The Orient-Express has signed an agreement with the New York Public Library to purchase 58,000 square feet for $59 million dollars. It “will allow” the Donnell Library to retain the 28,000 square footage that Orient Express did not purchase.
Some statements from the highest paid offices at the New York Public Library have left me completely mystified. With such credentials why did they not get the Donnell Library a far better deal? Why was it done in secrecy and so quick? Yes, so quick as to leave Orient-Express still scrambling to the New York City Council to approve the 11-12 floor hotel plan at the Donnell Library’s location.
“Dr. LeClerc’s salary increased in fiscal year 2005, which ended June 30 of last year, to $464,170 from $356,512, according to the library’s tax documents.”–NY Times
The Orient-Express’s high-end desireability is well known in financial circles.
“Sternlicht, (Starwood and Crillon in Paris) wants to expand luxury market presence. He owns 4.5% of OEH stock).
Schwartzman (Blackstone has billions of hotel company buyouts, they own Savoy Group in London).
Davis of Von Essen “hungry to add to its own collection.”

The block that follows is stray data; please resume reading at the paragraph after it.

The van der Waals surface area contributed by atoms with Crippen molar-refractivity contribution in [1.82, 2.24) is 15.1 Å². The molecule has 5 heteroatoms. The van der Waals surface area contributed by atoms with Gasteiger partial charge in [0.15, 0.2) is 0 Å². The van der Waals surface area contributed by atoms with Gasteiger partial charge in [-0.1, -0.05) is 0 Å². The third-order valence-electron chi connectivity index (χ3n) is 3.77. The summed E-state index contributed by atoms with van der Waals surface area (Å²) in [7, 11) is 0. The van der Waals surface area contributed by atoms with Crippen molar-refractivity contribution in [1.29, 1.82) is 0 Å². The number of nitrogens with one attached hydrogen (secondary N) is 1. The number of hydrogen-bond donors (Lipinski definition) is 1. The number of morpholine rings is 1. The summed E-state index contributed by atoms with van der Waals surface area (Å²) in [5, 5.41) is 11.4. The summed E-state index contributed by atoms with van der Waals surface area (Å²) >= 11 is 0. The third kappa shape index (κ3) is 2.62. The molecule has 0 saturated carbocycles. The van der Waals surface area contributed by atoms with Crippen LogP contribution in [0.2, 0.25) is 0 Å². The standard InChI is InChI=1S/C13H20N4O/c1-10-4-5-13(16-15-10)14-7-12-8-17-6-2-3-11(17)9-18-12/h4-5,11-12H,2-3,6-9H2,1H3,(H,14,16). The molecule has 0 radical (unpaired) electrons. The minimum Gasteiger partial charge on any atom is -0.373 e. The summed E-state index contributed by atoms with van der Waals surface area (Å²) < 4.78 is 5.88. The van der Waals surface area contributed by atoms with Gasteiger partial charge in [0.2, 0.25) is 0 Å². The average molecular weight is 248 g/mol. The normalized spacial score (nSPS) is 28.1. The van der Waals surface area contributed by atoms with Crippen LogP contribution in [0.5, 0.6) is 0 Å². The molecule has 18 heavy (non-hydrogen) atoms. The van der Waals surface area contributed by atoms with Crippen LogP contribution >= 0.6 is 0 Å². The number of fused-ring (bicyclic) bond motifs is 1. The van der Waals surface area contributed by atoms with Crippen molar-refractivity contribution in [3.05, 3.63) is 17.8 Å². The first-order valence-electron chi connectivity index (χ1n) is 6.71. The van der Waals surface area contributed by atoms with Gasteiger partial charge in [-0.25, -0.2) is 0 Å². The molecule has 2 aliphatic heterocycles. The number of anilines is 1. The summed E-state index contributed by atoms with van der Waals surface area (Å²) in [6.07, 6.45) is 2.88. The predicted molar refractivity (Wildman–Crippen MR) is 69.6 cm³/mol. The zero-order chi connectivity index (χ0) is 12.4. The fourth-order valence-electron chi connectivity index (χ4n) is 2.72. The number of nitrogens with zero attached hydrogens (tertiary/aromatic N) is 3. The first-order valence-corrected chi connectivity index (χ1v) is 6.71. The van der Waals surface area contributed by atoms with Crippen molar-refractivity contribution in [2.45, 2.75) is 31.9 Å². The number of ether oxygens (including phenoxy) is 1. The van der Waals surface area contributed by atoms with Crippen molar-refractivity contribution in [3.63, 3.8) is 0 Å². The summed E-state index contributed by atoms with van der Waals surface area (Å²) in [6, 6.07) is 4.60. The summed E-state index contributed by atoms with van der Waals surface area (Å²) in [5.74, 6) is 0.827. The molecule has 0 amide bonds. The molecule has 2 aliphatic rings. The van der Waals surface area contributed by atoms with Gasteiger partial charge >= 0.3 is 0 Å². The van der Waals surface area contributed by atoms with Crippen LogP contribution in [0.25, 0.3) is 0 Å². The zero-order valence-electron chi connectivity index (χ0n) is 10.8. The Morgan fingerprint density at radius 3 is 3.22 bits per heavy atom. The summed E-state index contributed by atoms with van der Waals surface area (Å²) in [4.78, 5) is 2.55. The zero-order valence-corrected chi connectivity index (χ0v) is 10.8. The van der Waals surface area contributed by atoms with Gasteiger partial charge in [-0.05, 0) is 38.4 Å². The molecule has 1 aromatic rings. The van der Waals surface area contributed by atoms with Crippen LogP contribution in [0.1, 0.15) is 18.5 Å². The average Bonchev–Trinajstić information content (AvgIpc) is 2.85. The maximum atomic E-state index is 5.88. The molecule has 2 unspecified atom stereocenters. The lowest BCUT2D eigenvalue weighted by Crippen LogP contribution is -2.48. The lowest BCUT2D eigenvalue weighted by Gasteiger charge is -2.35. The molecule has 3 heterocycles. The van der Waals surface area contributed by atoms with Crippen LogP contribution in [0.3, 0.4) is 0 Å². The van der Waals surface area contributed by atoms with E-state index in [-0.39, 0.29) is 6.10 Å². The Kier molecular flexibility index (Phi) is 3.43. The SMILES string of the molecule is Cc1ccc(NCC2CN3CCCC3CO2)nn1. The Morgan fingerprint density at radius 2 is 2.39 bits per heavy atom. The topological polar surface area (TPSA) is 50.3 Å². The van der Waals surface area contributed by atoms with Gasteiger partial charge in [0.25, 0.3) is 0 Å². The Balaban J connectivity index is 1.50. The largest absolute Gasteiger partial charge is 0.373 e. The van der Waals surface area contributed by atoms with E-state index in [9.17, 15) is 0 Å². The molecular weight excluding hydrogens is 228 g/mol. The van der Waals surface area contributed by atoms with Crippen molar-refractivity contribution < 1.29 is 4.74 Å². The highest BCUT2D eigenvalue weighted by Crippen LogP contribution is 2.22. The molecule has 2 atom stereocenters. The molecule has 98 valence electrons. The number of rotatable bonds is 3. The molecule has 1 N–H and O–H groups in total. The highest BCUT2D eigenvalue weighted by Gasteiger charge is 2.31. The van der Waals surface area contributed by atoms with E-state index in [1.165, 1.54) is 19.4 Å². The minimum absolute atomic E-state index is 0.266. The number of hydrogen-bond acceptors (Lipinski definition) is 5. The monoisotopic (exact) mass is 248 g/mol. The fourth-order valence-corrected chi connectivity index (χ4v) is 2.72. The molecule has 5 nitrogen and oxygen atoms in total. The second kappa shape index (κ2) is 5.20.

This would put the Donnell Library in a creme-de-la-creme position as Orient Express Club 21’s next door neighbor to hold steady for the best bid possible. Yet, no, only a $1,017 a square foot. Why? In its position across from MOMA, in the aura of the Rockefeller Center cachet, Donnell Library is worth a $1 billion or more to the Orient-Express. What went on behind those doors?
Why the pandering to the public about their perceived shortcomings of Donnell Library? Donnell Library is a beautiful library that serves its community well. Spacious, not any hotter than other libraries. Surely funds could have been raised to greenify the library as Time Warner’s 59th Street station. Its a poor, poor excuse for a very bad deal.
Paul LeClerc the current holder of President of the New York Public Library speaks about the old parts of the building, non-working elevators, air conditioners, too expensive to fix.
David Offensend, Chief Operating Officer of the New York Public Library, left his position at Evercore Partners as co-head (along with Blackstone alumni founders, Austin Beutner and Roger Altman) upon taking the library officer position in 2004. (see more at zoom) He tells us the library “was down on its luck. The cost of renovating Donnell is prohibitive. With this agreement, we’ll be able to embark on the creation of a technologically advanced Donnell Library for our users, one that can set the standard for the 21st century.”–to the New York Times
Evercore Partners deals with real estate ventures and private equity loans.
recent Evercore history:
march 2006 sea containers sold its shares of orient express – wiki